I mentioned before that the Milan Cathedral is one of the main reasons people go to Milan, but I had another reason: la Cotoletta alla Milanese. Everyone knows this dish, even if it goes by different names: the Wiener Schnitzel in Germany, the Bistec a la Milanesa in Latin American countries, etc. The Italian dish, usually a breaded veal cutlet, influenced all of these variations. This is one of my favorite dishes ever (I’m a big fan of breaded and fried) and I had been looking forward to getting to eat it in its birthplace.

Jaime, knowing how important this was to me, found on an Italian site a list of the best restaurants in Milan to eat cotoletta alla Milanese. The restaurant was called Da Martino, a little out of the way of the center of the city, but totally worth the extra walk and metro ride. It was a small place, unpretentious, and full of men in business suits and Italian nonnas having their lunch.

As a first dish we shared amongst the four of us two plates of risotto alla Milanese. Let me tell you, I was converted. I had never really liked risotto before Italy and I even had it once in Rome and it still didn’t impress me. This risotto, however, was excellent. It tasted great and with the parmeggiano over it, it was simply heavenly. It was lucky that we decided to share because once the star of the day came in, la cotoletta, we were floored by its size. It was so big that it barely fit on the plate! But it was the tastiest, juiciest (even though they don’t serve it with lemon, like the Cuban version I’m used to), cotoletta I have ever eaten. I still dream about this place. In fact, Da Martino became one of my favorite restaurants I’ve been to in Italy.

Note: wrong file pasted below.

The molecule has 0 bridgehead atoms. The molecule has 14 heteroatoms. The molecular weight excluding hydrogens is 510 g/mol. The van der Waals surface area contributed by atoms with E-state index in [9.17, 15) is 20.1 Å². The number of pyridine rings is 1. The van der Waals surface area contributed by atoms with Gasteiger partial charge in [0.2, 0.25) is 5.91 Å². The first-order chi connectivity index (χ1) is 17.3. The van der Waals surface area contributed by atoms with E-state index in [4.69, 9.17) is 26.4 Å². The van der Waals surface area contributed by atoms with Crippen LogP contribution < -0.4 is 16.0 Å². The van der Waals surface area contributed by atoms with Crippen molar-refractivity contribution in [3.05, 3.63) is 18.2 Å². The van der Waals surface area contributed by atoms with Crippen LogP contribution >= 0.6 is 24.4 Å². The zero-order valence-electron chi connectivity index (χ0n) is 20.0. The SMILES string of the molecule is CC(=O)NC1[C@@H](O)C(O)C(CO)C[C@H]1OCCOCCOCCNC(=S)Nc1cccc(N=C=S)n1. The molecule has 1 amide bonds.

Note the tomatoes with some herbs over them. Those were some of the most delicious tomatoes I have ever eaten in my life.
We took a long walk to our car after and continued on to our next destination, which was a good thing because we needed the nap (except for our poor DD, Jaime) after being so stuffed. It would have been a sin to leave any of that delicious cotoletta, though.

The faces of four people who are beyond happy at how stuffed they are. 
All in all, I can’t say that Milan, other than for its delicious signature dishes, really impacted me enough. In fact, I’d say that if you’re making a first trip to Italy, it shouldn’t be on your priority list. However, that being said, Jaime and I will probably make a return trip to visit the Last Supper, which is a UNESCO site after all, and maybe to see an opera production at La Scala (if we can justify spending an absurd amount of money on tickets). Either way, next year Milan will be hosting the world Expo, so it will definitely be an interesting time to visit!